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Whoa ... Former Illini RB Steve Feagin charged with rape

Discussion in 'Sports and News' started by Evil ... Thy name is Orville Redenbacher!!, Sep 19, 2011.

  1. Charges stem from the 1990s when a serial rapist patroled the campus ...

  2. No wonder they didn't catch the suspect if a serial rapist was patrolling campus. Police are usually a better option.

    On a serious note, great police work by the detective. Case would have never been solved otherwise.
  3. exmediahack

    exmediahack Well-Known Member

    Seeking comment from Jason Verduczo.
  4. BUMP ...

    Feagin sentenced to as long as 90 years.
    Jury convicted him in less than hour.


  5. exmediahack

    exmediahack Well-Known Member

    Lou Tepper would just say they are taking it one day at a time.
  6. Mark2010

    Mark2010 Active Member

    That's insane. He's not going to live 90 years. The way sentencing is today, no one has any idea what a number means.
  7. LongTimeListener

    LongTimeListener Well-Known Member

    Wait, they don't just leave him in the cell for 90 years and then release him in whatever state of decomposition he's in? Huh.

    Your takes on the judicial system are quickly becoming one of the more entertaining options in this joint.
  8. Mark2010

    Mark2010 Active Member

    They haven't sentenced him yet, so I have no idea what the decision will be.

    I'm just saying giving ANYONE a 90-year sentence makes no sense whatsoever. If the offense is that bad, just call it a life sentence, because that is what it is.

    I'm not familiar with parole laws in Illinois, but in some other places it's so darn confusing no one understands what a number means. Two people get 20-year sentences. One serves 8 years, the other 18, go figure.
  9. imjustagirl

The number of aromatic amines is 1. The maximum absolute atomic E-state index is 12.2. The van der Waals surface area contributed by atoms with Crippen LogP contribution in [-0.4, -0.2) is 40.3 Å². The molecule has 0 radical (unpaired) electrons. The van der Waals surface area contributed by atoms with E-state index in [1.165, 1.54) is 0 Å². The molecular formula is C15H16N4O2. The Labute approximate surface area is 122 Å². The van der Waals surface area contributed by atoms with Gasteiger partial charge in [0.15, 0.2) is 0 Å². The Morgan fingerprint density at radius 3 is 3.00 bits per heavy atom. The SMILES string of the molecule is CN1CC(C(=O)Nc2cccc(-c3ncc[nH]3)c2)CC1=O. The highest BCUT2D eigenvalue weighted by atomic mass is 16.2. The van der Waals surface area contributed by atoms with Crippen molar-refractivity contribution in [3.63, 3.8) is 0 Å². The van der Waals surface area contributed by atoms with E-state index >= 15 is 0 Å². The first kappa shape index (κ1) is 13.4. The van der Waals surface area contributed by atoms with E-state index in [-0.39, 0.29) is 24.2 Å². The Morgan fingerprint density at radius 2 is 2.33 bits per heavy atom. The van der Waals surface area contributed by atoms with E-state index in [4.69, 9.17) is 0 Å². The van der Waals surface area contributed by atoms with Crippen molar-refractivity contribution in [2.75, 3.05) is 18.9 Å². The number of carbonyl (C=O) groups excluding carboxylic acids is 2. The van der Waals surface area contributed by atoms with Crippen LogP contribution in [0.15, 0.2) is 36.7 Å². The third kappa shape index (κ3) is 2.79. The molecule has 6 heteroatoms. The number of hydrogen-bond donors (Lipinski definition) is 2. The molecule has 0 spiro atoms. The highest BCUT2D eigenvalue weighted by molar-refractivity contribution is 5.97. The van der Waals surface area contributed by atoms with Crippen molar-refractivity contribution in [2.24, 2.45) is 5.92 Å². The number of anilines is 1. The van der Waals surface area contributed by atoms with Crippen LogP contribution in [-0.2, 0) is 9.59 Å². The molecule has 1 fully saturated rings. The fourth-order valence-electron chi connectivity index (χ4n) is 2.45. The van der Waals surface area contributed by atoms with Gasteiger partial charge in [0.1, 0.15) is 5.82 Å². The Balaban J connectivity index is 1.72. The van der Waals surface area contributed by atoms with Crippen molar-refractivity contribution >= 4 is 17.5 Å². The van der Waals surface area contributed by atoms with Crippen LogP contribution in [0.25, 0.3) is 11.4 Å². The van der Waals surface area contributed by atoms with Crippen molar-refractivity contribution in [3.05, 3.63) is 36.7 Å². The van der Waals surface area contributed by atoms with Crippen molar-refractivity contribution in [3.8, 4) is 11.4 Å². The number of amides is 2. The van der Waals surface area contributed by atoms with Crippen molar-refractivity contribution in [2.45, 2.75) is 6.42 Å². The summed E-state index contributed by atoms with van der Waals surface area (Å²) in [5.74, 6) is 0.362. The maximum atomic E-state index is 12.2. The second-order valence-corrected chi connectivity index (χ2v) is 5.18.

imjustagirl Active Member

    Well, as of right now (at least in Kentucky, which is the only state I'm up to date on) violent crimes have to serve 85 percent of the sentence. Non-violent can be paroled after 30 percent. So .. there are actually guidelines. Now, with overcrowding and good behavior (not an option for violent crimes) that changes. But there are numbers that mean something.
  10. BurnsWhenIPee

    BurnsWhenIPee Well-Known Member

    And I know because of overcrowding, there are states that give you a day's credit for every day served with good behavior. So even if the sentence was 90 years, it would equal 45 years served. Plus like IJAG said, the chance for parole after a certain percent of the sentence is served.

    It's far more complicated than saying, "He'll never live that long" and being done with it.
  11. Mark2010

    Mark2010 Active Member

    That's my point. There are all these different formulas: violent vs. non-violent, parole guidelines, etc.

    So when a jury hands down a sentence, they have little or no idea what will actually be served.
  12. franticscribe

    franticscribe Well-Known Member

    Juries generally don't sentence, judges do. And the judges in the individual jurisdictions do understand the formulas and craft their sentences accordingly. It's obviously confusing to the general public, but the person doing the sentencing understands it.

    The only exception is in death penalty cases where the jury, not the judge, must decide to give a death sentence.
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